PUBLISHED EVERY TUESDAY XAND FRIDAY EN THE YEAR.
PARIS, BOURBON COUNTY, KENTUCKY, TUESDAY, OCTOBER 10, 1922
' .r v -i .i. irtu i ;VMn.A
PRISONERS MAKE ESCAPE FROM
Will Rankin and Frank Hanks,
colored prisoners, who were serving
sentences in the Paris jail on boot
legging charges, made their escape
from the bastile ty the now' familiar
trick of heating the limestone par
tition until it crumbled and then
removing the bars from the outside
It was rumored Saturday that the
men had an automobile in waiting
in which they were taken to Ohio,
where Rankin, it was alleged, had
planned to take a position as camp
cook on a big construction job, just
before he was arrested a short time
ago. A white man, suspected of be
ing implicated in the escape of the
men, could not be located, and his
automobile was missing.
Rankin and Hanks had been lodg
ed in the older part of the jail.
There are now four steel cells
which that night contained two
prisoners. Jailer Taylor stated that
lie was under the impression that a
State law would have prohibited
him from incarcerating the two col
ored men in the same portion of the
jail which Js used for white pris
oners. FOOTBALL NOTES
University of Kentucky, 15;
versity of Cincinnati, O.
Transylvania College, 0; Marshall
Center College, 55; University of
The Freshman football team of
the University of Kentucky, took
the Paris High School team into
camp on Hancock Field Friday af
ternoon, by the score of 27 to 0.
The Paris team put up a strong
fight, but the University team had
come prepared to do or die, and
rather than die, they did in a truly
gridiron field style. The members
of the Paris team are not one whit
cast down by their defeat, but are
ready to tackle the next bunch of
warriors for the honor of old P. H.
S. A meeting was held in the audi-,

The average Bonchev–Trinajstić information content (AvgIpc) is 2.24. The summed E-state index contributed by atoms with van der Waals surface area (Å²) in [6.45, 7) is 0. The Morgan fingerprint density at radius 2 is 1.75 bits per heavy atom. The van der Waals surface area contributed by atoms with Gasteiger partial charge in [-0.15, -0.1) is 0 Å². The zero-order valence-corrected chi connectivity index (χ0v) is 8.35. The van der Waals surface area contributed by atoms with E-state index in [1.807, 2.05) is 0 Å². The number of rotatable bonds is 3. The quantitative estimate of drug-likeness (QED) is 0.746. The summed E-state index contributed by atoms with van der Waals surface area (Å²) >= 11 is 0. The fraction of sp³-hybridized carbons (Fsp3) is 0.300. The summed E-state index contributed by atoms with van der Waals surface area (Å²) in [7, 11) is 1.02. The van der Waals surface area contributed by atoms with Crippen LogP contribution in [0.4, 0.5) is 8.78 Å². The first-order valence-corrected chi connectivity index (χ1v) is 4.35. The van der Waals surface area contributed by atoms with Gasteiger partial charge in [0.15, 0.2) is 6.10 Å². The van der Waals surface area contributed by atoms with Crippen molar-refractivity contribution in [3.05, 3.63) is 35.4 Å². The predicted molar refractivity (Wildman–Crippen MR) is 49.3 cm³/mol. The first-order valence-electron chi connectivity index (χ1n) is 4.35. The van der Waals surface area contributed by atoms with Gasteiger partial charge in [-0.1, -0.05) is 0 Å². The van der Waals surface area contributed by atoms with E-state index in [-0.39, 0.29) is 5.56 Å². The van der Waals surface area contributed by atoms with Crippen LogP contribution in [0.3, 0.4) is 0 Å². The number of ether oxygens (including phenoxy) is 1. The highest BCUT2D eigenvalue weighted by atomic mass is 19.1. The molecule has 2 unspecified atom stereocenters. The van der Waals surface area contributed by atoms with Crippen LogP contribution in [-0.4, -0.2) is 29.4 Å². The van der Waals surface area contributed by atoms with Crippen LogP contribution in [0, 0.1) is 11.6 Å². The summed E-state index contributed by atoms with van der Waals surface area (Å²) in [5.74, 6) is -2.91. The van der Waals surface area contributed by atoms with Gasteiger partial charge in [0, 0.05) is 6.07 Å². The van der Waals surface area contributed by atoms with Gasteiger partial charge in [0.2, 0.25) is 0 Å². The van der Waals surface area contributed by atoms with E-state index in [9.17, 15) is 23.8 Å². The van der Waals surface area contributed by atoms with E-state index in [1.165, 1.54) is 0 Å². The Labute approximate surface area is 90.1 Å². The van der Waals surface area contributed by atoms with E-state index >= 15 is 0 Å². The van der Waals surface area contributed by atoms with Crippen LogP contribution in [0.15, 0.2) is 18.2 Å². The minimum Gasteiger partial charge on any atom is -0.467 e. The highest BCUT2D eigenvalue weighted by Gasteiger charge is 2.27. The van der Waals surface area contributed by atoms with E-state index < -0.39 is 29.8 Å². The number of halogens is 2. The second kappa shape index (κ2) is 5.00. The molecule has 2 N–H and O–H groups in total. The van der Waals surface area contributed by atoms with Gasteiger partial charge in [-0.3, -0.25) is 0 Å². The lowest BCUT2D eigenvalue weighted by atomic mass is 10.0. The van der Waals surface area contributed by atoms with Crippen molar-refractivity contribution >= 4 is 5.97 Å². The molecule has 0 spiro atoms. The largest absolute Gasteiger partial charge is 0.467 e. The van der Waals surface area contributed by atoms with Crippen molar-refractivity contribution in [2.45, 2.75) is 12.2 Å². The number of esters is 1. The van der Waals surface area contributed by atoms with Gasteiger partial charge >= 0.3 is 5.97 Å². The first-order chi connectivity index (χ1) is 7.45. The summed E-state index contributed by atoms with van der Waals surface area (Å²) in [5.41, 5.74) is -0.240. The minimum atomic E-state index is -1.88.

torium of the High School previous
to the game, in which words of en
couragement were handed out to the
Paris players as a sort of mental
stimulant to them. But Paris will
come through again with ihe turn
of the tide.
No matter what others say, the
clothier will strive his best to suit
COUNTY HIGH SCHOOL
FRIDAY OCTOBER 13th
An Exhibition of New Fall'
Goats Suits and Dresses
Well Worth- Seeing
COMMERCIAL CLUB TO RESUME
The first of the monthly dinners
of the Paris Commercial Club, after
the summer vacation, will be held
in the Y. M. C. A., Thursday even
ing, at 6:30 p. m.
Much of the entertainment which
was a feature of last year's dinners
will be curtailed in the interest of
a round-table discussion of ideas
and plans immediately urgent. This
first dinner, in other words,4will be
almost entirely "eats and business."
. Everyone who is sincerely Inter
ested in the Commercial Club doing
something worth "while in the way
of stimulating fall business, .is urg
ed to be present and contribute to
the general discusssion.
W. S. Dale has been secured as
caterer for the dinner, and Billy
assures us that eats will be plenti
Representatives of all .. organiza
tions, The American Red Cross,
Farm Bureau, Health and Welfare
League, Y. M. C. A., Knights of Co
lumbus, Bourbon .County Woman's
Club, Bourbon County Garden Club,
D. A. R.f U. D. C, Bourbon County
Medical Association, American Le
gion, War Mothers, .Community Ser
vice, Board of Education, County
and City, Board of Council, are re
quested to be present to voice the
sentiments of their respective bod
ies. Ladies are especially" invited.
' Let us mobolize the thought of
our county and express it co-operatively
through our Commercial Club
to further the interests of our city
Tickets will be one sale at the
office of the Commercial Club, W. S.
"Dale's restaurant, Worick Brothers,
and by the Ticket Committee.
PARCEL SALE UCESSFUL
The Sunshine Circle of the Pres
byterian church, composed of the
young members, with Miss Lucy
Colville in charge, cleared a hand
some sum at their parcel sale held
Saturday morning. Within one
hour -a total of $46 had been real
ized on the packages disposed of,
with a like proportion throughout
The rummage sale held by the